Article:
3 ways UPS mops up your healthcare data management


I am a fan of the podcast Planet Money. Now, I am not an economist and typically find the topic dry as toast, but I am continually surprised and entertained by the short, 15-minute podcasts. In fact, a show from last year has stuck with me as I visit healthcare payers around the country.

In May, the Planet Money team did a broadcast called, “The Future of Work Looks Like a UPS Truck.” It was great reporting and very thought-provoking. It also caused me to reflect on how healthcare companies compare to UPS.

Here are three quotes from the podcast that really grabbed my attention and made me wonder about the state of the healthcare industry:

1. “The data is about as important as the package for us.”
– Jack Levis, senior director of process management, UPS

Really? Yes! Amazing, right?

“Just one minute per driver per day over the course of a year adds up to $14,500,000 dollars,” said Levis. “One keystroke per driver per day is about $100,000 per year. One minute of idle per driver per day is worth about $500,000 of fuel at the end of the year.”

To me, this really drives home the fact that if the data is as important as the package for UPS, what about healthcare data? Are we tracking all the data that affects the patient? The doctor? Transactions in each payer process? Of course, the patient’s health will always be paramount; however, are we ignoring data that may serve a patient’s health in the future? Are we failing to capture and analyze cost data such that we understand the cost of one keystroke per specialist per day?

There is data dripping off of every healthcare dollar and it seems like no one has a mop. But to me, that’s a conscious choice.

2. “UPS was trucking company. Today it’s a technology company.”
– Jack Levis, senior director of process management, UPS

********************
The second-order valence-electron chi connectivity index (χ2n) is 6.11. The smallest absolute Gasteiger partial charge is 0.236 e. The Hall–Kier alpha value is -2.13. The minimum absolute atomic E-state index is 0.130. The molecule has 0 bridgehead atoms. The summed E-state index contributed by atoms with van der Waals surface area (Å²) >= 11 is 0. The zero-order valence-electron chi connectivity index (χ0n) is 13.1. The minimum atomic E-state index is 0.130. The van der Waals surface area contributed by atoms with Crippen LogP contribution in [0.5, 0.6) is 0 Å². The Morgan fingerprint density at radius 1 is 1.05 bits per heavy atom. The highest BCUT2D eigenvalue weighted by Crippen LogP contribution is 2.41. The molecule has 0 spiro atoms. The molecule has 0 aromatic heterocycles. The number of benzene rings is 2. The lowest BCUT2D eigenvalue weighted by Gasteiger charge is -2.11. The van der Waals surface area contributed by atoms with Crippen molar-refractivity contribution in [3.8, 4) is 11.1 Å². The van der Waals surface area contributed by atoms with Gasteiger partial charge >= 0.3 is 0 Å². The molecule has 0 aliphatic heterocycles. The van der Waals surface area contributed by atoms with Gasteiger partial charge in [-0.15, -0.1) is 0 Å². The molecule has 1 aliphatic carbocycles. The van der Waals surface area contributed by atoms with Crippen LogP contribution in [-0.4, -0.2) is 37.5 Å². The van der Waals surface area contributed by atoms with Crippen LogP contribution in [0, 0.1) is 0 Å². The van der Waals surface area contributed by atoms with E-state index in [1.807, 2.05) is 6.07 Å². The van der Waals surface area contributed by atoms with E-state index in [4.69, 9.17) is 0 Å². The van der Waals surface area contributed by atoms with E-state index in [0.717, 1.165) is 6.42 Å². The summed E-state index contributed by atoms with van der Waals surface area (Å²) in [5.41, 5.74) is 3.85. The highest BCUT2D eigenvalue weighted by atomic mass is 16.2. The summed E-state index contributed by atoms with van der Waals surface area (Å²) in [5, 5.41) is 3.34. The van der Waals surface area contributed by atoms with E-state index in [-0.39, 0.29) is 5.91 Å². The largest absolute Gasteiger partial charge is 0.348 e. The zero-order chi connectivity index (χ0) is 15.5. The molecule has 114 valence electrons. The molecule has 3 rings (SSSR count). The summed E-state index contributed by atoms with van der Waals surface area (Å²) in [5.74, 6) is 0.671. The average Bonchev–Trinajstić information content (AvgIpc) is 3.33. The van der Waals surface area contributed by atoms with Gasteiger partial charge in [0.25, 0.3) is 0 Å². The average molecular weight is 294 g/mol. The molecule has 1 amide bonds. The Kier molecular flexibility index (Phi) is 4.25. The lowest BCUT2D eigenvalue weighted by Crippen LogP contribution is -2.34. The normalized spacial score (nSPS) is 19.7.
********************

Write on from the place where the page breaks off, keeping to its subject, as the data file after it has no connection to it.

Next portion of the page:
This quote set my head spinning. When it stopped, I started nodding and thought, YES! Healthcare is in the same spot! Just think of all the technology utilized in both provider and payer processes. Of course, we are all still in the healthcare business (just as UPS is still in the trucking business), but our success is critically intertwined with technology. Perhaps it is not too far a stretch to say that we too are really in the technology business, just like UPS.

Most of the healthcare industry still has not got the news that we are now in the data business. Don’t get me wrong, healthcare’s core mission is still to make people well. Data, however, is at the heart of how we can improve the way we work and help more people get better, in faster and more cost-effective ways. The rise of genomic medicine will only drive data’s central role in wellness, disease management and other aspects of our health.

I am a big fan of WGMGD – What Gets Measured Gets Done. If you are being honest, you have to ask: How much data do we really have at our fingertips about the actions we take and the dollars we spend to make people well?

Frankly, not much.

Health plans, Medicare Advantage plans, CMS – you’re technology companies. Period. Time to come to grips with that and start capturing all the data through the entire process (both payers and providers). This may be the only way to bend healthcare cost and quality curves in the right direction.

3. “When we are in the UPS truck, we are surrounded by hundreds of tiny sensors. They know if we’re wearing our seatbelts, the speed that we are traveling at and whether the door is open or closed.”
– Bill Earl, driver, UPS

I am in the healthcare process business. People have been telling me for 20 years, “We can’t really measure this or that because it’s on paper or people don’t currently measure it.” I say that if UPS can dominate the shipping marketplace by shaving off keystrokes per year, so can we. And it all starts with lessening our dependence on paper.

As I reflect on the podcast and the experience with customers, I keep thinking about healthcare, providers, payers, CMS and processes like Appeals & Grievances and how far we have to go. What if Levis worked for CMS? What would he be saying?

I think he would be saying that we need to get a mop and start cleaning up some of this data. What do you think?

Mike Hurley

Mike Hurley

Mike Hurley is the industry manager for Health Insurance at Hyland, helping health insurance organizations transform business processes that drive value for members, providers and employees. Mike works with current... read more about: Mike Hurley

Leave a Reply

Your email address will not be published. Required fields are marked *

This site uses Akismet to reduce spam. Learn how your comment data is processed.